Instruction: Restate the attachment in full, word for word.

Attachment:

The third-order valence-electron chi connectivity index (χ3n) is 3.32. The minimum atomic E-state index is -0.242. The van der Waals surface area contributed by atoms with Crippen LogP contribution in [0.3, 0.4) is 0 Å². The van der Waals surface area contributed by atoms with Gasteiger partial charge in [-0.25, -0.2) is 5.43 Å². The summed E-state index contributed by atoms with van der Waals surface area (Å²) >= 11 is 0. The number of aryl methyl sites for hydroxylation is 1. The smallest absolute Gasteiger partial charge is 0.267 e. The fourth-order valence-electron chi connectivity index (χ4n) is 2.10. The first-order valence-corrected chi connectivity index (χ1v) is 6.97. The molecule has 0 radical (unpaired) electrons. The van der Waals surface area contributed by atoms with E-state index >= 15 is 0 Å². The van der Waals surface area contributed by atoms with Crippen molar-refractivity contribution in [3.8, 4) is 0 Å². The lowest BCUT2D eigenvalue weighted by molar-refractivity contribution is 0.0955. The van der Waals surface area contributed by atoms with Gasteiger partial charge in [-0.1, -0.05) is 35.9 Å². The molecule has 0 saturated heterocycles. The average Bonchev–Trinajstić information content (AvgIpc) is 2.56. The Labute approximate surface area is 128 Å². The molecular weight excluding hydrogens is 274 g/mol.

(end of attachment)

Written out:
The third-order valence-electron chi connectivity index (χ3n) is 3.32. The minimum atomic E-state index is -0.242. The van der Waals surface area contributed by atoms with Crippen LogP contribution in [0.3, 0.4) is 0 Å². The van der Waals surface area contributed by atoms with Gasteiger partial charge in [-0.25, -0.2) is 5.43 Å². The summed E-state index contributed by atoms with van der Waals surface area (Å²) >= 11 is 0. The number of aryl methyl sites for hydroxylation is 1. The smallest absolute Gasteiger partial charge is 0.267 e. The fourth-order valence-electron chi connectivity index (χ4n) is 2.10. The first-order valence-corrected chi connectivity index (χ1v) is 6.97. The molecule has 0 radical (unpaired) electrons. The van der Waals surface area contributed by atoms with E-state index >= 15 is 0 Å². The van der Waals surface area contributed by atoms with Crippen molar-refractivity contribution in [3.8, 4) is 0 Å². The lowest BCUT2D eigenvalue weighted by molar-refractivity contribution is 0.0955. The van der Waals surface area contributed by atoms with Gasteiger partial charge in [-0.1, -0.05) is 35.9 Å². The molecule has 0 saturated heterocycles. The average Bonchev–Trinajstić information content (AvgIpc) is 2.56. The Labute approximate surface area is 128 Å². The molecular weight excluding hydrogens is 274 g/mol.